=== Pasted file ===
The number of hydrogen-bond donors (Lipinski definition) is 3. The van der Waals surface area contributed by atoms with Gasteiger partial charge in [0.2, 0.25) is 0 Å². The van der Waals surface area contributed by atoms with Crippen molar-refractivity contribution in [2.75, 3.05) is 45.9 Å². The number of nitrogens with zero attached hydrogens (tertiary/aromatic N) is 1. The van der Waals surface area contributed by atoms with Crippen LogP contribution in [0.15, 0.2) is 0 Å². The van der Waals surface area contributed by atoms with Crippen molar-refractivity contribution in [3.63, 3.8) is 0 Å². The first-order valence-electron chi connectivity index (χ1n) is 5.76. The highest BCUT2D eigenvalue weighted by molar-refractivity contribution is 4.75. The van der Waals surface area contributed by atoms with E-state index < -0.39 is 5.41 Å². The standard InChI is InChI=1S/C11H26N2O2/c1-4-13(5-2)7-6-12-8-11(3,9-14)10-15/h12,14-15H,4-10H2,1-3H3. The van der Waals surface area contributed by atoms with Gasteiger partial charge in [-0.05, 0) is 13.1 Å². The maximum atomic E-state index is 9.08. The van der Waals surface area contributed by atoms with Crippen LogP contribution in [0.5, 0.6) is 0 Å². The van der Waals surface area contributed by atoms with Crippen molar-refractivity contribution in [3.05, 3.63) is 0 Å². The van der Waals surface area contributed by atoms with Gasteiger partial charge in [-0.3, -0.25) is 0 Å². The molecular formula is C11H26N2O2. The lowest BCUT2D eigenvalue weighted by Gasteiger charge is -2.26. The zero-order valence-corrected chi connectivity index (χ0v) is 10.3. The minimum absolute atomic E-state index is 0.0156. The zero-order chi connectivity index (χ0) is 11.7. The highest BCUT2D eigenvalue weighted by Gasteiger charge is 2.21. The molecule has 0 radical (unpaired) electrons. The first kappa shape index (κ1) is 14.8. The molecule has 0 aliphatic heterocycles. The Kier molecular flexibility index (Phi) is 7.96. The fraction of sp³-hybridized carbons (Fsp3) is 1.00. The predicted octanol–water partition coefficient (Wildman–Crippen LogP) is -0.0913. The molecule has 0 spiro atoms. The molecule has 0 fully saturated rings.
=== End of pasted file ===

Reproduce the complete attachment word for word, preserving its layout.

The number of hydrogen-bond donors (Lipinski definition) is 3. The van der Waals surface area contributed by atoms with Gasteiger partial charge in [0.2, 0.25) is 0 Å². The van der Waals surface area contributed by atoms with Crippen molar-refractivity contribution in [2.75, 3.05) is 45.9 Å². The number of nitrogens with zero attached hydrogens (tertiary/aromatic N) is 1. The van der Waals surface area contributed by atoms with Crippen LogP contribution in [0.15, 0.2) is 0 Å². The van der Waals surface area contributed by atoms with Crippen molar-refractivity contribution in [3.63, 3.8) is 0 Å². The first-order valence-electron chi connectivity index (χ1n) is 5.76. The highest BCUT2D eigenvalue weighted by molar-refractivity contribution is 4.75. The van der Waals surface area contributed by atoms with E-state index < -0.39 is 5.41 Å². The standard InChI is InChI=1S/C11H26N2O2/c1-4-13(5-2)7-6-12-8-11(3,9-14)10-15/h12,14-15H,4-10H2,1-3H3. The van der Waals surface area contributed by atoms with Gasteiger partial charge in [-0.05, 0) is 13.1 Å². The maximum atomic E-state index is 9.08. The van der Waals surface area contributed by atoms with Crippen LogP contribution in [0.5, 0.6) is 0 Å². The van der Waals surface area contributed by atoms with Crippen molar-refractivity contribution in [3.05, 3.63) is 0 Å². The van der Waals surface area contributed by atoms with Gasteiger partial charge in [-0.3, -0.25) is 0 Å². The molecular formula is C11H26N2O2. The lowest BCUT2D eigenvalue weighted by Gasteiger charge is -2.26. The zero-order valence-corrected chi connectivity index (χ0v) is 10.3. The minimum absolute atomic E-state index is 0.0156. The zero-order chi connectivity index (χ0) is 11.7. The highest BCUT2D eigenvalue weighted by Gasteiger charge is 2.21. The molecule has 0 radical (unpaired) electrons. The first kappa shape index (κ1) is 14.8. The molecule has 0 aliphatic heterocycles. The Kier molecular flexibility index (Phi) is 7.96. The fraction of sp³-hybridized carbons (Fsp3) is 1.00. The predicted octanol–water partition coefficient (Wildman–Crippen LogP) is -0.0913. The molecule has 0 spiro atoms. The molecule has 0 fully saturated rings.